Persecution increasing in Sri Lanka, says Christian group

BPCA backs UN expert's recent report on violations of freedom of religion
Persecution increasing in Sri Lanka, says Christian group

Civilians displaced by Sri Lanka's civil war peer from behind barbed wire fences surrounding their internment camp in Vavuniya on Nov. 21, 2009. A UN report says minorities have suffered from extreme violations of freedom of religious belief since the 26-year conflict ended in 2009. (Photo: AFP)

A Christian group has hailed the significance of the findings of a UN special rapporteur’s report on violations of freedom of religion in Sri Lanka.

The report, which was recently presented to the UN Human Rights Council (UNHRC), details how religious minorities including Christians, Muslims, Hindus and Jehovah’s Witnesses have suffered from extreme violations of freedom of religion or belief since Sri Lanka’s civil war ended in 2009.

The British Pakistani Christian Association (BPCA) says the findings tally with its own book, UK Home Office Denialism of the Persecution of Christians in Sri Lanka, due to be published in May.

Authored by Desmond Fernandes, a former lecturer at De Montfort University in England, the book provides extensive documentation drawn from a variety of sources to support the special rapporteur’s contention that religious minorities face restrictions in the manifestation of their religion such as proselytization, conversion and building of places of worship in addition to numerous violent attacks.

The book documents the nature and extent of persecution of Christians in Sri Lanka and the way in which the UK Home Office continues to assert that religious minorities do not face a real risk of serious harm or persecution in Sri Lanka.

BPCA trustee Juliet Chowdhry said the association’s book was commissioned immediately after members met with Sri Lankan community leaders following the 2019 Easter bomb attacks.

"During our meetings and communications, we were informed about their despondency that so little had changed since the end of the civil war,” she said.

"Assurances made for change made by the government of Sri Lanka never came to fruition and known perpetrators of war crimes have thus far escaped justice.

"By withdrawing from the UNHRC co-sponsored resolution [to undertake accountability and reconciliation after the civil war], the Sri Lankan government has exhibited little or no passion to correct the wrongs of the past and it has been a devastating blow to campaigners.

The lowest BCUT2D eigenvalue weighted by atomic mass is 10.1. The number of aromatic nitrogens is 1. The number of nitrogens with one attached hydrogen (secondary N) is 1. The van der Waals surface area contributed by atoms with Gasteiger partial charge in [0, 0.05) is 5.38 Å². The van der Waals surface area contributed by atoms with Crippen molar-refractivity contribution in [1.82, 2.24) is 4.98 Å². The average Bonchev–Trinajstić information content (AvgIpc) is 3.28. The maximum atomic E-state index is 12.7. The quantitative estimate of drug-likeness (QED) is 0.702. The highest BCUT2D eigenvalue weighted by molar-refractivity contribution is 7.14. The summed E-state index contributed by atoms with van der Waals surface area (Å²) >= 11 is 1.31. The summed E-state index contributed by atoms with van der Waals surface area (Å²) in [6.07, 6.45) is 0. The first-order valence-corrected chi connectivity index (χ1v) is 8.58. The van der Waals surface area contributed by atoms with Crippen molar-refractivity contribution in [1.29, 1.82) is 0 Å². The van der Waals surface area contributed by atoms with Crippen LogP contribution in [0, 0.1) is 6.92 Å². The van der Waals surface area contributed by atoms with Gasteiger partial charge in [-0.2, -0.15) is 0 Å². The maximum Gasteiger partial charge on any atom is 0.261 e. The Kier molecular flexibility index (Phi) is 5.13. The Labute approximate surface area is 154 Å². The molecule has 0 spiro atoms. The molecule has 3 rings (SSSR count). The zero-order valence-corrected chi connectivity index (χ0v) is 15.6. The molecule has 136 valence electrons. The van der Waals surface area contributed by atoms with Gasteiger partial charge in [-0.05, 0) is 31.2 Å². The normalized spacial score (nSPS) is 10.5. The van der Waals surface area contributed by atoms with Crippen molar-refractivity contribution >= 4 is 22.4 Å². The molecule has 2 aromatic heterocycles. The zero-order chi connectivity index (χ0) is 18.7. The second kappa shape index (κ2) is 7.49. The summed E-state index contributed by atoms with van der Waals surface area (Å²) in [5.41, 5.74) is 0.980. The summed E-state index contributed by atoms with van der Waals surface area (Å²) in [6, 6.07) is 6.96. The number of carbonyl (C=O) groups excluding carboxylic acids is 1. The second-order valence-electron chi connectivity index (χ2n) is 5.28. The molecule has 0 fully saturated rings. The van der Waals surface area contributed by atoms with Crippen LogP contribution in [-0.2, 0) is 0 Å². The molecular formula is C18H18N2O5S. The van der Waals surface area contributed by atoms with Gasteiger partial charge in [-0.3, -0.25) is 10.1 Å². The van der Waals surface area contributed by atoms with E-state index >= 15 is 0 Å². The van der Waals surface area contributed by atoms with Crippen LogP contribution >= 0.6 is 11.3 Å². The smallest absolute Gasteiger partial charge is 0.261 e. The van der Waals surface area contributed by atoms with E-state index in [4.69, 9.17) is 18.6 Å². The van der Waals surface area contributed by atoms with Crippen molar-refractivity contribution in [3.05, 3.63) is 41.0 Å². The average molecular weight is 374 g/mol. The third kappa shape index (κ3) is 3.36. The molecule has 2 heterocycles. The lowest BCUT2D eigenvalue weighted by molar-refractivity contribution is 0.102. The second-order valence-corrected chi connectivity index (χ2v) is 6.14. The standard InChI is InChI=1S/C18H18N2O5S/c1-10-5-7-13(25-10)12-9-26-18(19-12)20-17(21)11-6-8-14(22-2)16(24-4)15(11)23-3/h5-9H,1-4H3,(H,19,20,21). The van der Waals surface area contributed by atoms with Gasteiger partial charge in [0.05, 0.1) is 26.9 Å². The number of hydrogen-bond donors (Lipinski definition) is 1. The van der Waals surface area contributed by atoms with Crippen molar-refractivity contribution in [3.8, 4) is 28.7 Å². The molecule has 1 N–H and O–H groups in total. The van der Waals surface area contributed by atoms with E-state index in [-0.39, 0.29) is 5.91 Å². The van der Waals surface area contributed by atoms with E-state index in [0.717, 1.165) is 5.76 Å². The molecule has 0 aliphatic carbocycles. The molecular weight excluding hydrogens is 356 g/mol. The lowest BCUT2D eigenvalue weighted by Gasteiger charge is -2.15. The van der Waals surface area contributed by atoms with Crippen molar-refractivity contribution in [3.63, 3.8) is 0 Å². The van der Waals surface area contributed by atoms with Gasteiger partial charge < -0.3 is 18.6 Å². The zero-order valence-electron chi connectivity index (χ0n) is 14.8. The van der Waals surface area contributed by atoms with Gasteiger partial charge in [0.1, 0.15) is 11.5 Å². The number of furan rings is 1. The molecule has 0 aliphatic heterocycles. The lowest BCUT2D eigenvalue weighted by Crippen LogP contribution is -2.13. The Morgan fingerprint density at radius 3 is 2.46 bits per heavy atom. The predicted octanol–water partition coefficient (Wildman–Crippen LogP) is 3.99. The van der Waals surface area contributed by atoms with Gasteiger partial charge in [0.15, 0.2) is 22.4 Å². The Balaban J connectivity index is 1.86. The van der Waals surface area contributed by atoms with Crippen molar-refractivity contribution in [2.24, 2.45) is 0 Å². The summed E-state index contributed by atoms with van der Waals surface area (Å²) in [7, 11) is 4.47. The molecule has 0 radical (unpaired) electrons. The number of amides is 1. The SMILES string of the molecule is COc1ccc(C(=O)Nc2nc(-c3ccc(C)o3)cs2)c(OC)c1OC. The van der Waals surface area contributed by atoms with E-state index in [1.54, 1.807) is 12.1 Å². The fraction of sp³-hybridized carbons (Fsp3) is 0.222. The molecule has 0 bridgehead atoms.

"Moreover, societal divisions have persisted and persecution in the country is evidently increasing, leaving minority people's hopes for sustainable peace at its lowest ebb. We continue to pray for Christians in Sri Lanka and within the whole of the South Asian subcontinent."

In his report, Ahmed Shaheed, the UN’s special rapporteur on freedom of religion or belief, said there has been no closure on several issues relating from the 26-year civil war.

“While there have been some elementary steps taken, lack of accountability and impunity remains a widespread concern, perpetuating a sense of insecurity among all religious communities,” the report states.

“The transitional period has been marked by simmering tensions between ethno-religious communities. These challenges appear to be related primarily to the state-religion relationship which offers majoritarian privileges, undermining equal protection of the law for minorities.

“Moreover, there have been recurrent inter-communal violence and religious extremism in the past years before the Easter bombings in 2019.”

Religious minorities face restrictions, their places of worship are desecrated and their religious activities such as worship are disrupted by locals and authorities, Shaheed said.

“Aggressive campaigns by militant nationalist and religious groups against ethnic, religious and other minorities, particularly Muslims, are particularly concerning,” the report states.

Fernandes of the BPCA said Sri Lanka faces a lack of equality among religious communities.

“There is a general perception by the victims that perpetrators of hate speech are free to continue their campaigns and cause harm without any legal repercussions. The minority communities are feeling extremely vulnerable with the constant threat of hate speech and hate crimes while they have no recourse for justice,” he said.

“Most of them have lost their faith in the state and law enforcement agencies after multiple traumas from the violence.

“It is also worth noting that such violence did not exclusively target Muslims; similar violence had been committed also against Tamils and Christians at various points in time.”

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